After generations of waiting, we see that America is the New Rome (but not in a good way)

Summary:  What happens as a nation of citizens becomes a plutocracy ruling subjects?  The people’s psychology must change to match their new situation.  It happened as Roman Republic fell; it’s happening today in America.

Emperor Octavian


A theme of the original Star Trek is that humanity was not meant for slavery; we always rise up and fight for freedom.  That seemed plausible when I watched those shows as a child.  Unfortunately, history shows that rebellions against internal elites are rare.  Successful revolutions are still more so (even partial successes, such as France 1789).  In fact subjects in well-managed societies (eg, tyrannies, oligarchies) wear the yoke comfortably.

More common is evolution in the other direction, our subject for today.  The transition from citizen to subject is a bitter one.  How have people managed it in the past?


Their Republic lasted almost five centuries (509 BC–27 BC), followed by five centuries of Empire.   The transition required a complex psychological process, with several modes of adjustment.

First, pretend nothing has changed by retaining the outward forms of the Republic.  The Senate still met, the laws still remained (more less than more).  SPQR still appeared on coins, on public documents, on monuments and public works, and on the standards of the Roman legions (Senātus Populusque Rōmānus, The Senate and People of Rome).

Second, hope for a miracle that restores the Republic. Better times are coming! A good emperor will come, or the people will rise up (as they did in the past).

Third, adopt a philosophy of passivity and withdrawal — some combination of irony, detachment, and resignation.  For Rome that was Stoicism, Epicureanism, and Hedonism. The rebelliously inclined adopted one of the mystery religions (esp popular in the Army), or something radically different like Judaism or Christianity.  (This insight stems from Hegel, developed by Nietzsche and others)

The United States

We’re following in Rome’s footsteps in many ways, and this adjustment as well.

First, we’re ignoring the rapid erosion of the Constitution and the civil rights it provided.  The Executive’s powers grow, the Courts become their cheerleaders, and Congress retreats into irrelevance.

They’re watching us!

Second, instead of beginning the hard work of organizing and educating our fellow-citizens, we dream of better days.  People hope for organizational solutions — magic org charts or a constitutional convention, without describing how these changes occur — or why they improve America with no change in its people.  Others draw parallels with revolutions such as 1776 America or 1789 France, ignoring the decade of mobilization that preceded those events.  Quite unlike the apathy and disorganization that prevails today, accompanied by a massive increase in the State’s surveillance and police machinery.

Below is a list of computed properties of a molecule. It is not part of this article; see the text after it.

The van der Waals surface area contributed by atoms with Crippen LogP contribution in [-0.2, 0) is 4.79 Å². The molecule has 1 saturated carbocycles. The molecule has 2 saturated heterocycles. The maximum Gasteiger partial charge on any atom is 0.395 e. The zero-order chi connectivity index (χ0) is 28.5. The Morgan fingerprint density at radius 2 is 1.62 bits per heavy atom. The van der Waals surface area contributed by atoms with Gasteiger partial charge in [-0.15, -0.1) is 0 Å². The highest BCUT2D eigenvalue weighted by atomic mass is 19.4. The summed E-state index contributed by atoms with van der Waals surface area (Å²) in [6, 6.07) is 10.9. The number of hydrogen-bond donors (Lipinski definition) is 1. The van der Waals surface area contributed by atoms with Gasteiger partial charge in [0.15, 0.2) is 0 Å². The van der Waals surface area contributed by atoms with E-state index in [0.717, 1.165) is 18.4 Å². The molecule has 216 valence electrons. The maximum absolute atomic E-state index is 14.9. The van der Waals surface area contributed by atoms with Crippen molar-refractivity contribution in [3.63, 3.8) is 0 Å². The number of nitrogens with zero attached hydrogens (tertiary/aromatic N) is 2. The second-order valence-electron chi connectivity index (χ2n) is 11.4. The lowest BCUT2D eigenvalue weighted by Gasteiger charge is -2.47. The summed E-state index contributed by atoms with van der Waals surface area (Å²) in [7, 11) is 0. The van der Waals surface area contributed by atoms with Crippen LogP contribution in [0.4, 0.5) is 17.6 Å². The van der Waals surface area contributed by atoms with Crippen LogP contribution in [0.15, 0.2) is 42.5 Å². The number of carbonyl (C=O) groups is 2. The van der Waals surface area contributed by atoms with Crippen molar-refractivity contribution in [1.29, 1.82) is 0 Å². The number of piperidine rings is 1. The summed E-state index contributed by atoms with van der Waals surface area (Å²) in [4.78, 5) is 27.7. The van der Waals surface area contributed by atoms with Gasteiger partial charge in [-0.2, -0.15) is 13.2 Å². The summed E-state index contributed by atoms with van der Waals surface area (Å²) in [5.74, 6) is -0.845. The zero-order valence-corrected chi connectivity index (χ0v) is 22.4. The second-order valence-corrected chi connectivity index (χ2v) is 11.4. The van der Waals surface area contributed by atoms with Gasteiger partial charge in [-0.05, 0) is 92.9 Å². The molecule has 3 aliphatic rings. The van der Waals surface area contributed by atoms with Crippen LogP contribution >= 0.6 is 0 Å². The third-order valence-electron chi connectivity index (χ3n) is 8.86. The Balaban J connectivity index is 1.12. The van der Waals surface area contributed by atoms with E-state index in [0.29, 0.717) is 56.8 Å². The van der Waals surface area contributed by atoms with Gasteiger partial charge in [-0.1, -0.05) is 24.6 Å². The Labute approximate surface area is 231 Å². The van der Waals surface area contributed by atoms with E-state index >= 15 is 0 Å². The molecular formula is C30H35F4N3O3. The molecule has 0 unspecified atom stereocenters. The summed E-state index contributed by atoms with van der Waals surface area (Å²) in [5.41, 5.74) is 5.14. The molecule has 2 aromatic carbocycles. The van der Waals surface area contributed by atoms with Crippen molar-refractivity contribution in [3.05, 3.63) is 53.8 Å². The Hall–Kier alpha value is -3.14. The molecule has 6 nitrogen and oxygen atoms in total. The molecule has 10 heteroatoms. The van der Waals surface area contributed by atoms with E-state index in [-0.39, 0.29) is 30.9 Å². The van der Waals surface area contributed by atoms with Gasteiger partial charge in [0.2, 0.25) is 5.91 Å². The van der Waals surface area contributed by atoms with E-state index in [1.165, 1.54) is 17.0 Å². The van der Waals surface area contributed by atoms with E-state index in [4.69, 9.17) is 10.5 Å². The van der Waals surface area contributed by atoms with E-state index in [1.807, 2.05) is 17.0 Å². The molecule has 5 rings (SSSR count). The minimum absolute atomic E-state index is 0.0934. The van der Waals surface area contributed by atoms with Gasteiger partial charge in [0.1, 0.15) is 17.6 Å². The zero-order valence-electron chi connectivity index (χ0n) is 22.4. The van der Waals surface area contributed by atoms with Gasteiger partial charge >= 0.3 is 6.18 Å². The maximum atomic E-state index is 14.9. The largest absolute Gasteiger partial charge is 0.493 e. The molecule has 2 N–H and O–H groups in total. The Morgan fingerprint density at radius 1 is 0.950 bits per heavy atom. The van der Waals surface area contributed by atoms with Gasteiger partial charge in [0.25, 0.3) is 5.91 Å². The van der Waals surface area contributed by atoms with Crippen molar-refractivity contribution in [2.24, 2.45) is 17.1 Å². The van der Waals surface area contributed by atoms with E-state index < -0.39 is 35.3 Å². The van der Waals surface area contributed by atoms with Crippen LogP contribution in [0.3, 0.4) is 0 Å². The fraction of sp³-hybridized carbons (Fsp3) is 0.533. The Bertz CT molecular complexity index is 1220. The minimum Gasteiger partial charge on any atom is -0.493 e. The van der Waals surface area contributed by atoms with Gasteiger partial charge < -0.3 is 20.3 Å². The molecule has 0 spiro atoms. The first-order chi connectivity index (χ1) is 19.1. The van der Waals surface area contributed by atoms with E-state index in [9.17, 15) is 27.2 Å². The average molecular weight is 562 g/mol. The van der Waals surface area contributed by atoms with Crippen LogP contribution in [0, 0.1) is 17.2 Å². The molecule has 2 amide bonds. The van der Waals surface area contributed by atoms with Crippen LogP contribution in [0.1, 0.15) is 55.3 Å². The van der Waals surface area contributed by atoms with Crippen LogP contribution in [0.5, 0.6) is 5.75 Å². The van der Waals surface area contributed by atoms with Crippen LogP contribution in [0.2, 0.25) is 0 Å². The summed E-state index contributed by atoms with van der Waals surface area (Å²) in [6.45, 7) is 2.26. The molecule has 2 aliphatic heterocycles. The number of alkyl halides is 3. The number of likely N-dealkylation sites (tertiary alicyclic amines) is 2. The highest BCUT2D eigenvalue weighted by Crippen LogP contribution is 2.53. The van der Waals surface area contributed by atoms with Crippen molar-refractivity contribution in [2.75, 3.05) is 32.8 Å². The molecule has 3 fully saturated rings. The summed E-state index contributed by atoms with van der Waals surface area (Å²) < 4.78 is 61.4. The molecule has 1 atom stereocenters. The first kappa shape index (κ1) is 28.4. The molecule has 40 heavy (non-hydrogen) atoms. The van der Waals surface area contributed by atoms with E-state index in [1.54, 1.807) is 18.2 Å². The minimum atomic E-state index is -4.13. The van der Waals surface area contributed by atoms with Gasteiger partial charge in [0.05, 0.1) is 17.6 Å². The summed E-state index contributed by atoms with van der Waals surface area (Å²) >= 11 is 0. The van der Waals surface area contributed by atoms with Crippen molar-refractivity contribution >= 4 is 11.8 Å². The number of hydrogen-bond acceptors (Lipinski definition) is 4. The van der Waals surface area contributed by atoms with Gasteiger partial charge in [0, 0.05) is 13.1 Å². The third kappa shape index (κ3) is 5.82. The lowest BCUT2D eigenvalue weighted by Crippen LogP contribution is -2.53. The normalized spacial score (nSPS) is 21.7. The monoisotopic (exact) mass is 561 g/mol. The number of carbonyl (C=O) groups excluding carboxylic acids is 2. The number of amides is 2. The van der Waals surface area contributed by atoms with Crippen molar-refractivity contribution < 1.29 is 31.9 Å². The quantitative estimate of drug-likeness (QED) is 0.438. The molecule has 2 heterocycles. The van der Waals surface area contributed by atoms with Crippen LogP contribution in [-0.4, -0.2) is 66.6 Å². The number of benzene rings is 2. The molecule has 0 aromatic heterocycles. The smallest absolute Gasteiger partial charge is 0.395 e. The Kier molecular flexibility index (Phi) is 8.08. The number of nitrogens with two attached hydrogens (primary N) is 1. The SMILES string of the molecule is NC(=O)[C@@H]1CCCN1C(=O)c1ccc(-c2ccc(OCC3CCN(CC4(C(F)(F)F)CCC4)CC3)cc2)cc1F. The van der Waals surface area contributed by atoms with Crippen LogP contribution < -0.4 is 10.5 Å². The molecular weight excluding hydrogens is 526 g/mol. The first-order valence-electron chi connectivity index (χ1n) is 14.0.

Third, we cannot see what’s on the mind of Americans.  Other than porn, videogames, TV, and drugs.  Personally I find it difficult to choose between epicureanism or hedonism.  Perhaps I’ll try both, then choose.  Followed by a conversion to Christianity in my dotage or on my deathbed.

For More Information about Rome — and its lessons for America

  1. Is the American Republic dying, as in the last days of the Roman Republic?
  2. Watch the Constitution die right now as we burn a 2452 year old vital legal precedent.
  3. For America to prosper it must first burn.

8 thoughts on “After generations of waiting, we see that America is the New Rome (but not in a good way)”

  1. When the name is used correctly, history is a hard science. Like physics, biology, and chemistry. Like the others, it is a deductive science. First one observes facts, then one organizes those facts, and then one analyzes them using sound scientific methods. As opposed to Fox news, where one starts out with assertions, then pokes through the data to see if one can find even one fact to support one’s fantasies. Which is what you apparently have done in this blog.

    One of the oddest things, yet fully understandable, is that some of the very best scientific history ancient history. Since almost no one studies Latin anymore, and Americans never reads history (only fantasies on a few arcane subjects, usually military history or gossip about celebrities, such as former presidents), no one knows what the classicists are doing, so they don’t have to be politically correct and can tell the truth.

    If one is going to make a metaphor or a sustained metaphor, such as you do, one ought to get the facts correct. You are not comparing the US to ancient Rome. You are comparing the US to some Disney fantasy version of ancient Rome. I could list hundreds of errors of fact, but why bother?

    What is the point in comparing the US to a Disney fantasy? None.

    Can you present the names of, say, a half-dozen books by serious classical historian, written during the past 50 years, who would agree with anything you assert in the blog? [Note: serious books (which therefore will have many, many footnotes and a critical apparatus), not text books for high school or college freshmen.] No. Well, how about even one book or a few articles in professional journals?

    Although I personally have worked out, as they say, for 55 years, I have always had zero interest in spectator sports. They are more boring than watching paint dry. Obviously I know nothing about, for example, football or soccer. For that reason, I never would write a blog comparing the US to a soccer game. In the same way, you should not write blogs about historical subjects. A word to the wise. Do not write blogs comparing the US to something you know nothing about.